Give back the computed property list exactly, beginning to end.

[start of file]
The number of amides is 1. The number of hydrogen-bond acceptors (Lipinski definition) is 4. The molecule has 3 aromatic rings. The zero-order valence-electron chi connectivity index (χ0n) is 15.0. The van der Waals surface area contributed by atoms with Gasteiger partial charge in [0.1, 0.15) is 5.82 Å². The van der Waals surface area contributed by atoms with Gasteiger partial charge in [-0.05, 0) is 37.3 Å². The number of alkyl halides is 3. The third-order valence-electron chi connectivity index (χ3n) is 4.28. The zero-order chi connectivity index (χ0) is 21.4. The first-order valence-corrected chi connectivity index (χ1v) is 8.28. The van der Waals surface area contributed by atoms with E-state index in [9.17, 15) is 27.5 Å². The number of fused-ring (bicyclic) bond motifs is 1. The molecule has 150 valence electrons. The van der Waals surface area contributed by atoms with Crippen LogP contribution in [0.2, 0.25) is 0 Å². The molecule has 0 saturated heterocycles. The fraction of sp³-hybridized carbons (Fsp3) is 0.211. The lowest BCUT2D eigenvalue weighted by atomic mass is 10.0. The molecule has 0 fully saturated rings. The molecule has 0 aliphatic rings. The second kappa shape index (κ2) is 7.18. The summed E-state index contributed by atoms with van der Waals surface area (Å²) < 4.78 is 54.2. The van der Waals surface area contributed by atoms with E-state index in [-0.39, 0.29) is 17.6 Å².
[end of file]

The number of amides is 1. The number of hydrogen-bond acceptors (Lipinski definition) is 4. The molecule has 3 aromatic rings. The zero-order valence-electron chi connectivity index (χ0n) is 15.0. The van der Waals surface area contributed by atoms with Gasteiger partial charge in [0.1, 0.15) is 5.82 Å². The van der Waals surface area contributed by atoms with Gasteiger partial charge in [-0.05, 0) is 37.3 Å². The number of alkyl halides is 3. The third-order valence-electron chi connectivity index (χ3n) is 4.28. The zero-order chi connectivity index (χ0) is 21.4. The first-order valence-corrected chi connectivity index (χ1v) is 8.28. The van der Waals surface area contributed by atoms with E-state index in [9.17, 15) is 27.5 Å². The number of fused-ring (bicyclic) bond motifs is 1. The molecule has 150 valence electrons. The van der Waals surface area contributed by atoms with Crippen LogP contribution in [0.2, 0.25) is 0 Å². The molecule has 0 saturated heterocycles. The fraction of sp³-hybridized carbons (Fsp3) is 0.211. The lowest BCUT2D eigenvalue weighted by atomic mass is 10.0. The molecule has 0 fully saturated rings. The molecule has 0 aliphatic rings. The second kappa shape index (κ2) is 7.18. The summed E-state index contributed by atoms with van der Waals surface area (Å²) < 4.78 is 54.2. The van der Waals surface area contributed by atoms with E-state index in [-0.39, 0.29) is 17.6 Å².